Solaris SMF on linux with systemd
One of the nicer things on Solaris is SMF, the service management facility. It is a replacement for the SysV init system. It’s major features were parallel starting of services, built in service dependencies and pretty good reporting functionality. It also could pretty exactly report, which service failed and what other services were failing over that one. So the dependencies worked in starting and stopping direction. One of the worst parts of it was the horrible XML file you had to write for a service to work. I never found them very intuitive and too complex to “just” start and stop a service.
It was a pretty good experience and I found it confusing on linux, that no init system was the same. On gentoo all init scripts have a status, only some have on debian. One has to take care of logging yourself and dependencies were either managed through a start order (in archlinux in /etc/rc.conf), by alphabetical order and runlevels (in gentoo) or they built their own system into the init scripts as comments (the debian way).
Then came ubuntu und built their own init system named upstart. It is a bit between the old SysV init system as it uses init like script files but extended them for some further information, like when to start a service. But most of the file still is mostly script code and gets executed by a shell.
One of the largest change for old users is, that this system can’t make use of
/etc/init.d/scriptname start anymore. Instead you use
start service or
stop service. I think, this is a pretty good API and much better for new users to learn.
It can react on events to start and stop services and also can try to restart failed services. Services can also communicate with upstart over dbus.
Systemd on the other hand is a very different to SysV. At first I was a bit skeptical because of all the negativity. But now I run 3 systems with systemd and till now, it feels good. These three systems are all archlinux boxes and there the migrations is very easy. You can take a look at the wiki page. You can run systemd parallel to SysV init and start it with a parameter in grub. If you feel confident enough you can uninstall the old system and use only systemd in the future.
So what exactly has systemd, what SysV is missing?
It uses udev (or udev systemd?) pretty intensive, so that it can show you information about your hardware.
Another thing is, that it can start the daemons in parallel. This alone cut my boot time in half. But it is not that important to me. It was just a wow effect.
Next is the management of the service themselves. The command
systemctl is the API to everything in systemd, so not as nice as upstart. But with just
systemctl you already get an overview which services are currently loaded, running and which failed (here is a gist of what it looks like). You can start and stop services with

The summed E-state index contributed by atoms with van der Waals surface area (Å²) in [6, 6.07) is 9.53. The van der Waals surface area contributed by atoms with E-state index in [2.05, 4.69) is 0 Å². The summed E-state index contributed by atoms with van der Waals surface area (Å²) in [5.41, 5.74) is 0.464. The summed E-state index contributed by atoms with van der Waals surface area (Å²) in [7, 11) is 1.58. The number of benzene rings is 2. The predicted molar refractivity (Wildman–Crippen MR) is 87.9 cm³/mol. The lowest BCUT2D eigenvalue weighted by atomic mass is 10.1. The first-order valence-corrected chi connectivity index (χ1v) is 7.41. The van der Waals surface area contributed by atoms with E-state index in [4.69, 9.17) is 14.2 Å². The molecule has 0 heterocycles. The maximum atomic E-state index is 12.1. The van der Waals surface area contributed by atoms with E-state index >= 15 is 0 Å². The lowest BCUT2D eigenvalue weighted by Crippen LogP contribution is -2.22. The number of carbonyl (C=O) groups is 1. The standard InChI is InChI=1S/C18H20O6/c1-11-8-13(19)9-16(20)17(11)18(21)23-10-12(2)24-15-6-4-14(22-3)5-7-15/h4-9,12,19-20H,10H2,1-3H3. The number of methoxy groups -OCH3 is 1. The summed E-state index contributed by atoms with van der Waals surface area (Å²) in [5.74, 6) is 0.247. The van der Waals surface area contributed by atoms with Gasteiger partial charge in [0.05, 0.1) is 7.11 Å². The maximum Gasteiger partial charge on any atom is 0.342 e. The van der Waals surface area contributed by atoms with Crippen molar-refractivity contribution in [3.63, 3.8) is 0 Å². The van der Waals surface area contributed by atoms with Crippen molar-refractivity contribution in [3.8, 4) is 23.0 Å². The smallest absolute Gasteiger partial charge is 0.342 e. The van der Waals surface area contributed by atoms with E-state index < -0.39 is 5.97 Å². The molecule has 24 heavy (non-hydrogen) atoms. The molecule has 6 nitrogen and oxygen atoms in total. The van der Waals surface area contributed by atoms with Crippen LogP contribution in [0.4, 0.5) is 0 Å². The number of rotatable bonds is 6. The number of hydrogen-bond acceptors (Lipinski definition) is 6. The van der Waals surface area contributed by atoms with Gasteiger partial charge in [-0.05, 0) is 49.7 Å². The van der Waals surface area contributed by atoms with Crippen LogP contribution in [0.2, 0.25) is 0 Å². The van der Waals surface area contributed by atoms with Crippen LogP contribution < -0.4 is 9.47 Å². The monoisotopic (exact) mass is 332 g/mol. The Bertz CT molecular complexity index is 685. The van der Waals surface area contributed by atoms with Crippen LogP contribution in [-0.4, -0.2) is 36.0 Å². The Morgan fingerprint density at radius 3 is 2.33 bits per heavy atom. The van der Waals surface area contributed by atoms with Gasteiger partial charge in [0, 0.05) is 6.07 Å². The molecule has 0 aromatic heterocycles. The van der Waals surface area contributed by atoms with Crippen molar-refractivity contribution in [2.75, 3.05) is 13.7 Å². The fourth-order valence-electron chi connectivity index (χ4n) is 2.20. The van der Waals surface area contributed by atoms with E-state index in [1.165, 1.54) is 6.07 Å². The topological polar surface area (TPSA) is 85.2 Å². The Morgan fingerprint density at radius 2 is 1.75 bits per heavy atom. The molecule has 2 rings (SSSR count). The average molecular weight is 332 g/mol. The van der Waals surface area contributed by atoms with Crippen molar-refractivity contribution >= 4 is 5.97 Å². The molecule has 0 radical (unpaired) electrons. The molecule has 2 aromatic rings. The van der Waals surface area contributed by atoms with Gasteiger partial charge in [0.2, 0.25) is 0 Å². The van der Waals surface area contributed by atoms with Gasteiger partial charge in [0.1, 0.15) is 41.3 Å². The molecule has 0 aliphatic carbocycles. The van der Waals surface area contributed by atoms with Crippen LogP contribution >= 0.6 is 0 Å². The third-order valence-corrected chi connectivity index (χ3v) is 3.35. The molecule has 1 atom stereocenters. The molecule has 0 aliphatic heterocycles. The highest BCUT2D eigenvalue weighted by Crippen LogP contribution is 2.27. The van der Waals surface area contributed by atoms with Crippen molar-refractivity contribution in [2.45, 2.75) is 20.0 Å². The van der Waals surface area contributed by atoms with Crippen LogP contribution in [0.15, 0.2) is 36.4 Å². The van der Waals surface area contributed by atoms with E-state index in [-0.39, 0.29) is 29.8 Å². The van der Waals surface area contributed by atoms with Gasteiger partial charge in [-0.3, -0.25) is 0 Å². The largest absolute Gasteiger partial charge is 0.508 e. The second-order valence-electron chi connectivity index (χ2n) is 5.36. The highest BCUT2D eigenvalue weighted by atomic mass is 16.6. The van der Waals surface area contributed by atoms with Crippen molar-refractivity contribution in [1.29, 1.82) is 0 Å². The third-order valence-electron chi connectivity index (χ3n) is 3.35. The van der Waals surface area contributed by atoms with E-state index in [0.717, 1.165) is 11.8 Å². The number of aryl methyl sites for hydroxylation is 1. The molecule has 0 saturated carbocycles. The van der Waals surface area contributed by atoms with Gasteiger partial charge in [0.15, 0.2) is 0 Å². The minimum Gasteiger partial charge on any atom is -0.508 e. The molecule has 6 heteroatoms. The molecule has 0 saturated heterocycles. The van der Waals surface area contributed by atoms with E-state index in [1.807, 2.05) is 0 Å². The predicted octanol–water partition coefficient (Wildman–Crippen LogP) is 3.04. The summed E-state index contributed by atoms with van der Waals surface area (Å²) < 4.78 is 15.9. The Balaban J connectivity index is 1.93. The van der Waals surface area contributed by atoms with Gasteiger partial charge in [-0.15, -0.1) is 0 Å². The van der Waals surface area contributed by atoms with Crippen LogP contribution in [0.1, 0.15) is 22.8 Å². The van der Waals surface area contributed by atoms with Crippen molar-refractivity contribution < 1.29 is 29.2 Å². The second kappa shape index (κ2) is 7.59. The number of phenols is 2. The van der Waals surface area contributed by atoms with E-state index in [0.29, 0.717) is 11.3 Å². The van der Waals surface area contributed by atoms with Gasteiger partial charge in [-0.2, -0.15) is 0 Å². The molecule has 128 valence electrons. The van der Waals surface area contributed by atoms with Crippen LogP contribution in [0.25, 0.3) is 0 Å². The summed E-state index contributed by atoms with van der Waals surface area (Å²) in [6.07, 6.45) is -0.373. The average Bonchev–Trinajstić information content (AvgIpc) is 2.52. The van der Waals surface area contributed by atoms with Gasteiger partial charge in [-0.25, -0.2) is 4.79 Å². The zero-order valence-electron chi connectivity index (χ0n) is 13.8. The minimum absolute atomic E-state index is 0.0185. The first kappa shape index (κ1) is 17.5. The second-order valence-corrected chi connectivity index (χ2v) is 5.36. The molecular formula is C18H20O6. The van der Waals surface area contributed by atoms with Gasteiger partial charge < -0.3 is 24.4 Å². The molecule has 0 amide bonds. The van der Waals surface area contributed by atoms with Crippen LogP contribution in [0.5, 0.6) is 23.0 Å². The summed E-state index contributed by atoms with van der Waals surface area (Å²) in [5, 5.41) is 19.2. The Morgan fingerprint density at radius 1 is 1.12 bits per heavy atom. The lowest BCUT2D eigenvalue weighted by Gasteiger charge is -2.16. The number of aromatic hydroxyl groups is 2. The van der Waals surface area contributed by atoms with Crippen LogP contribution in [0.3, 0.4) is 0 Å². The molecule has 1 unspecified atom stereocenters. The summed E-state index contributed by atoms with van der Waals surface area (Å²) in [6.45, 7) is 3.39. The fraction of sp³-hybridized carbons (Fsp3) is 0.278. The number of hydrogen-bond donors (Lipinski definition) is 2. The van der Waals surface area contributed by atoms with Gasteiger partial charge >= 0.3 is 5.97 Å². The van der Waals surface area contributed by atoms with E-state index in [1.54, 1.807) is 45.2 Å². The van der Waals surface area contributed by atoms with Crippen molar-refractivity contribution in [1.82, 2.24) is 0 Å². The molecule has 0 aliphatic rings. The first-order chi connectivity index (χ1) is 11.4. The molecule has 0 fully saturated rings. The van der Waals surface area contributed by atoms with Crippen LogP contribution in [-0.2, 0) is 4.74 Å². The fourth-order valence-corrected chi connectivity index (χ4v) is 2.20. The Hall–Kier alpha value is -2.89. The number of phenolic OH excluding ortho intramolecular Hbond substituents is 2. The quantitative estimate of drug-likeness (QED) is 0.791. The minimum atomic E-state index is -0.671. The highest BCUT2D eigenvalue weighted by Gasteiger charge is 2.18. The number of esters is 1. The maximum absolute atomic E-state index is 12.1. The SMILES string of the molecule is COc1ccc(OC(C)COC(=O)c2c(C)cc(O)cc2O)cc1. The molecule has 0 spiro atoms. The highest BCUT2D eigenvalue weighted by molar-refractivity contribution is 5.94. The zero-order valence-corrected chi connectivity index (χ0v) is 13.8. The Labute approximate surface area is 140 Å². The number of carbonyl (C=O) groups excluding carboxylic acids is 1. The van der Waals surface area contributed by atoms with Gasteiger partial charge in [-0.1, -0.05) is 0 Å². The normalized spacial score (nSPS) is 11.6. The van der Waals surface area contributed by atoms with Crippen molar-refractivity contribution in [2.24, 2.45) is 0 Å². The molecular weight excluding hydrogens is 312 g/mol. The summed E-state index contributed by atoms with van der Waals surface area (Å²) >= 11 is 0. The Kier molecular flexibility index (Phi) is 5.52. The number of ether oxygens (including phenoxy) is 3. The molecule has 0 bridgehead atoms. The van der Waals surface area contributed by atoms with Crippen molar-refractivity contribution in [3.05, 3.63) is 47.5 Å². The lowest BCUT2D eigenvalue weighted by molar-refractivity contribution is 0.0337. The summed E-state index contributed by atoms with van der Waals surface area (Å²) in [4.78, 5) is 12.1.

systemctl start or
systemctl stop but this will make it not permanent. If you come from solaris and SMF you will find it confusing, as an enable or disable will activate and start the service, or disable and stop the service. But I found it pretty helpful when switchting from one thing to another and I just don’t want to stop the service.
Think about switching the login manager. You may have installed the new one, enable it to start at boot time and disable the old one. Now you can still do other things and wait with the restart or you switch to the terminal and stop the old one and start the new one. I waited and did some configuration and afterwards, restarted the hole machine. Did not take me any longer than switching to the console.
Another feature is, that systemd has an included logger. For some it may be not a feature as they already use a configured syslog-ng and don’t worry, you can still use it. The program is called journalctl and is bundled with systemd. Systemd starts every deamon within the logger context, so that every program does not have to worry about logging anymore but can just spout it onto STDOUT and systemd takes care of the rest. Yes, it sounds pretty retarded, but with it comes a pretty neat feature. If you now call
systemctl status service you get an overview of the status of the service including the last couple log entries! As systemd builds automatic cgroups it can also show our the daemon dependencies. You can see how it looks like for net-auto-wireless on my laptop.
And I would say, that this is by far the best systemd could give me. If a service dies, I need to know all these things and this is the first system, which can show me. Not even SMF could do that. It would just tell me that my service died and others died of it as well, but it could not tell me exactly why or show me the logs.
Yes, my machines all boot faster and I profit from it. I shut down my pcs now. But that is nothing in comparison to the context I get when looking at a service. I can only recommend for everyone to try systemd and look for yourself, if it may help you get your work done faster.
At the moment fedora, Suse and Mandriva seem to be only one using systemd by default. There are other distributions having packages for them. From debian I know, that you can’t replace the SysV as easy as on archlinux. But it seems to work. There are already many service files out there for various daemons so it seems to get moving pretty fast. It will be interesting how fast it will be adopted by various distributions.